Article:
Self-Publishing: If at First…

Everybody lies about their book earnings. No, I didn’t say that. It was a comment on a writer’s blog post. It referred to people like J. Konrath who supposedly make oodles of money from their writing while so many authors are just struggling to find readers. It seems to be human nature to deny unpleasant reality, particularly if that reality is treating you badly.

The reality is that a comparative few authors are doing spectacularly well at self-publishing and a larger number are seeing modest success. The number in both categories is growing, whether or not you choose to believe it. What seems to be true is that successful authors are generally more willing to talk about their success than unsuccessful or struggling authors are willing to talk about why they’re not making it.

But what I really like to see is writers in any of those categories talking about the mistakes they’ve made, what it cost them, how they corrected course, and what they’re trying now or plan to try in the future. From that point of view, Making a Marketing Plan for the New Year is fairly informative.

Ruth Ann Nordin is doing very well by the standards of any new and struggling writer. She isn’t earning a living from her work, but her income is substantial and growing, and she’s experimenting to see what works and what doesn’t. It’s also clear that two reasons she’s doing well is that she works in a very popular genre, historical romance,  and she has a large number of books out.

If there’s one general rule in self-publishing, it’s that the more books you’ve published, the more successful you’ll be. Yes, there are exceptions: the first novel that turns into a runaway best seller. You and I aren’t likely to write one of those. If you write in a less than popular genre, you may still be struggling when your tenth novel comes out. But if you have one book in publication and the returns are a bitter disappointment, that’s not the time to give up or write blog posts about how unhappy you are, boo hoo, and how nobody loves you and you might just as well give up. Writing is a long-term effort and so is publishing. Figure out what works and what doesn’t and keep going.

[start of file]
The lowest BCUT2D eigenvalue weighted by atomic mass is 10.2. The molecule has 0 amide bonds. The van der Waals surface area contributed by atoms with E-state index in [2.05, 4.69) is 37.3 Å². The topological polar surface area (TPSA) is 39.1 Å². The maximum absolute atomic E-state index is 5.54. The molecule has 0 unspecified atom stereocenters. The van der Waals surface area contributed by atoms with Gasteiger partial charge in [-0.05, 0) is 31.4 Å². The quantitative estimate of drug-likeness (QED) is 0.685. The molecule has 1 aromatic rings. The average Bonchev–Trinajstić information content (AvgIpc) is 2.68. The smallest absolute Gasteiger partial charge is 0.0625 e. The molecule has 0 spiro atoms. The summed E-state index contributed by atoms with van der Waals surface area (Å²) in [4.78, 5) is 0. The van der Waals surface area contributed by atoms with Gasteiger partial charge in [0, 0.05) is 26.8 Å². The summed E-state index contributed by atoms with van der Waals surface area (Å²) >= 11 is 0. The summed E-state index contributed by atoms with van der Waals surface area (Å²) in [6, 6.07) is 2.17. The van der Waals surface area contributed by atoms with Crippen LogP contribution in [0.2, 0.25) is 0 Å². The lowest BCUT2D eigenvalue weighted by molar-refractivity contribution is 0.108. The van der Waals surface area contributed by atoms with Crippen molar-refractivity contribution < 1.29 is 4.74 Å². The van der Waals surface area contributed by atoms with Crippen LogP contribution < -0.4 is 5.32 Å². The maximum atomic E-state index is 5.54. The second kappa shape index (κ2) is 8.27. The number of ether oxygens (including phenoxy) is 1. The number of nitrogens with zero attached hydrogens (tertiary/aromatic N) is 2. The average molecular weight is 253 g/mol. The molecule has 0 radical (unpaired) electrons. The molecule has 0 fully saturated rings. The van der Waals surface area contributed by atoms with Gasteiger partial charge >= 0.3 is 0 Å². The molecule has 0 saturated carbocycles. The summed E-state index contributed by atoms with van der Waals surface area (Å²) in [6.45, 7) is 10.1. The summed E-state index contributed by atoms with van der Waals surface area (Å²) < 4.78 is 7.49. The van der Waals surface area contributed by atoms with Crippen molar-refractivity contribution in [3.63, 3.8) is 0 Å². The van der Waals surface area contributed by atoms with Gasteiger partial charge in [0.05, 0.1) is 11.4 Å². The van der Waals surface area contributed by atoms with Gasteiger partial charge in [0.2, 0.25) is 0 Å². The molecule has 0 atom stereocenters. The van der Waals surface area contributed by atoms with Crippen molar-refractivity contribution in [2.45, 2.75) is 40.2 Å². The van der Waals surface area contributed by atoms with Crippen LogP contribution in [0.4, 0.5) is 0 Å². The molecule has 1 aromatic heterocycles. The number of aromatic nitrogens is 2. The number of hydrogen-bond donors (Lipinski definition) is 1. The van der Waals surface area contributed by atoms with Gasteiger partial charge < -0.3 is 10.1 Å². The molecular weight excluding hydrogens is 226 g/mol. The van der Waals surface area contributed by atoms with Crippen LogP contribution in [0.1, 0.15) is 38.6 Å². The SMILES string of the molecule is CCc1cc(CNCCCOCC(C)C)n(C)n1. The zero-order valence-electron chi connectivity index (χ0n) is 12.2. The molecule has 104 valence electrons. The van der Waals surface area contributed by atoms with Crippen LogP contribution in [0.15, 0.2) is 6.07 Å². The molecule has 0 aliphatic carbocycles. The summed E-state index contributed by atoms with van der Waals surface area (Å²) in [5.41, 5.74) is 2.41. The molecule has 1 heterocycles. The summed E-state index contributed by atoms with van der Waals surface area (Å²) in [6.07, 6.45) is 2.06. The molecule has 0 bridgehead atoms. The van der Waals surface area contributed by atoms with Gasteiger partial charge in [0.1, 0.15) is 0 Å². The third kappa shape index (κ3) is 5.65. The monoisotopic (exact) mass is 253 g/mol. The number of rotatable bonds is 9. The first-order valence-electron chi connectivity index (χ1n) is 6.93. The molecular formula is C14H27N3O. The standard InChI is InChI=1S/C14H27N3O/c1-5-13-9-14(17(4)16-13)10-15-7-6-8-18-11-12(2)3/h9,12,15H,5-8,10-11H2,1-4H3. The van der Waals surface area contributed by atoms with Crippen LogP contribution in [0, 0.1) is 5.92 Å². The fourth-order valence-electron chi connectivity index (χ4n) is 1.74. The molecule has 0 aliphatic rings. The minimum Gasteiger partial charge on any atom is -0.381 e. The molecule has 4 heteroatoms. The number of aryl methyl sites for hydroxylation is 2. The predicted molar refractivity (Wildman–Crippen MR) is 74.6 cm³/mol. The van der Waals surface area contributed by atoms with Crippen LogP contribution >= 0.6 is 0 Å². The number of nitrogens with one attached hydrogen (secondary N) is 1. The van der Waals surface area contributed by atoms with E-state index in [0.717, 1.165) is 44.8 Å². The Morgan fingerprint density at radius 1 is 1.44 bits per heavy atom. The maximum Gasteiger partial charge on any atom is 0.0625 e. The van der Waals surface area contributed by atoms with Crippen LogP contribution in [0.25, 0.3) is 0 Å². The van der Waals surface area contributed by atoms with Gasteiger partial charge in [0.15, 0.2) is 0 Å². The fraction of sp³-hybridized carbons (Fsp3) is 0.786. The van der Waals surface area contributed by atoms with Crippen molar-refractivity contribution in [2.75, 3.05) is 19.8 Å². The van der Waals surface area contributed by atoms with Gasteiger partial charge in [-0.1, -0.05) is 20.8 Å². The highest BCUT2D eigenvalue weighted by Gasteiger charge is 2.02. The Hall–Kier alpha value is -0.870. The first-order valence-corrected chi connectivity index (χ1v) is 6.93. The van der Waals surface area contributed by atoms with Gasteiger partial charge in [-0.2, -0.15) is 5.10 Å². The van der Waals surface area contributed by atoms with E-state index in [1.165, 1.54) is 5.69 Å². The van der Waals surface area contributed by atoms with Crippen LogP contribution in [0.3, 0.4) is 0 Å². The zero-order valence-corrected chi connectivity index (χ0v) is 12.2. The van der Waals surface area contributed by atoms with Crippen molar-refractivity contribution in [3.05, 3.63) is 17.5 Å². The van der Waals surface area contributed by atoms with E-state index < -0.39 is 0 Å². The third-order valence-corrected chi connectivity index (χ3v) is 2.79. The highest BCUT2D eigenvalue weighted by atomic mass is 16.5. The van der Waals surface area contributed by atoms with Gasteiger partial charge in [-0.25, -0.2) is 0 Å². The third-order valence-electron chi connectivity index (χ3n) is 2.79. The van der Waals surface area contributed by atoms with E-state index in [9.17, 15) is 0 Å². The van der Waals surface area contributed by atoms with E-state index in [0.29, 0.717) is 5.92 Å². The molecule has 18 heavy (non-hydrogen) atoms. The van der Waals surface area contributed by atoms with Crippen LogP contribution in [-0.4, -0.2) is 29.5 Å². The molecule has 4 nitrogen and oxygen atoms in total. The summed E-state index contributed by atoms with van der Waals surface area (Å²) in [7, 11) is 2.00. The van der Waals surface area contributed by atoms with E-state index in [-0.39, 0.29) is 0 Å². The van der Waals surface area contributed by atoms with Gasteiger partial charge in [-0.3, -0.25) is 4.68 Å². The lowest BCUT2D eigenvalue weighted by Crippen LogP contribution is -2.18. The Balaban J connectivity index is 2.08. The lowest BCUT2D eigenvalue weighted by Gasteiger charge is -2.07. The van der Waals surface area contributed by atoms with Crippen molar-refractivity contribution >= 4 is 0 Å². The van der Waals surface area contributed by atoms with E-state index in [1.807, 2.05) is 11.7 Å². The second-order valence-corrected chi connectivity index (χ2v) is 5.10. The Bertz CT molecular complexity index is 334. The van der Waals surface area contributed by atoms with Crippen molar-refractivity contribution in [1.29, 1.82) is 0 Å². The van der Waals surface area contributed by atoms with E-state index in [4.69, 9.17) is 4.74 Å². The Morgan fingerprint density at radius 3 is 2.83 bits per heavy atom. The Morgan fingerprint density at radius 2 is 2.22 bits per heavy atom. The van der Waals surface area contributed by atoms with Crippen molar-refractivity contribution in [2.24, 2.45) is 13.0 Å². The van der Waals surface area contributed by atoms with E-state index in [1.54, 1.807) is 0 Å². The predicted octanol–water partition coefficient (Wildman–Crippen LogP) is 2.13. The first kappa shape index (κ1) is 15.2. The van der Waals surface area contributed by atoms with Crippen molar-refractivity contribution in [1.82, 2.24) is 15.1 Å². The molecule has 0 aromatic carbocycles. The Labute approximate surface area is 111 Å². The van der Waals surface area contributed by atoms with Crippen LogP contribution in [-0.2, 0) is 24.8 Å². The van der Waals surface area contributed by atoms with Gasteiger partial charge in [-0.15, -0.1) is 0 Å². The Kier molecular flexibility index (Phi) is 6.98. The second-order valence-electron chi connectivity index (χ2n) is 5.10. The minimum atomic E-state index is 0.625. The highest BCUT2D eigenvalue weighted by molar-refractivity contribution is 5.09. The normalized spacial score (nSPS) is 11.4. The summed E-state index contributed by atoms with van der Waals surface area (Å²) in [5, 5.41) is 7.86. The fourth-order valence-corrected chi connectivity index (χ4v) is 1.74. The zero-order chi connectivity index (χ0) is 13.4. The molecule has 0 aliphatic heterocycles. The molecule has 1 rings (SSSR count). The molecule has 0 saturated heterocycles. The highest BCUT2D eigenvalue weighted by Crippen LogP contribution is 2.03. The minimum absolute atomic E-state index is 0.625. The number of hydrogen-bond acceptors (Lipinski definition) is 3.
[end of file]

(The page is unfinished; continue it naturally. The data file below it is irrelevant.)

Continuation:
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2 thoughts on “Self-Publishing: If at First…

  1. I appreciate people like Ruth Ann Nordin who share this kind of information. It was especially enlightening to see that she’s gotten better reviews when her books are priced higher. It makes sense, people will throw away 99 cents on a book that they probably shouldn’t be reading because it’s not what they like. I’d bet that’s where many negative reviews come from on her cheaper books. That’s definitely something to consider when pricing.

    Then there’s the Amanda Hocking model which seems to be to price the first book in her series at 99 cents and then the rest at $2.99.

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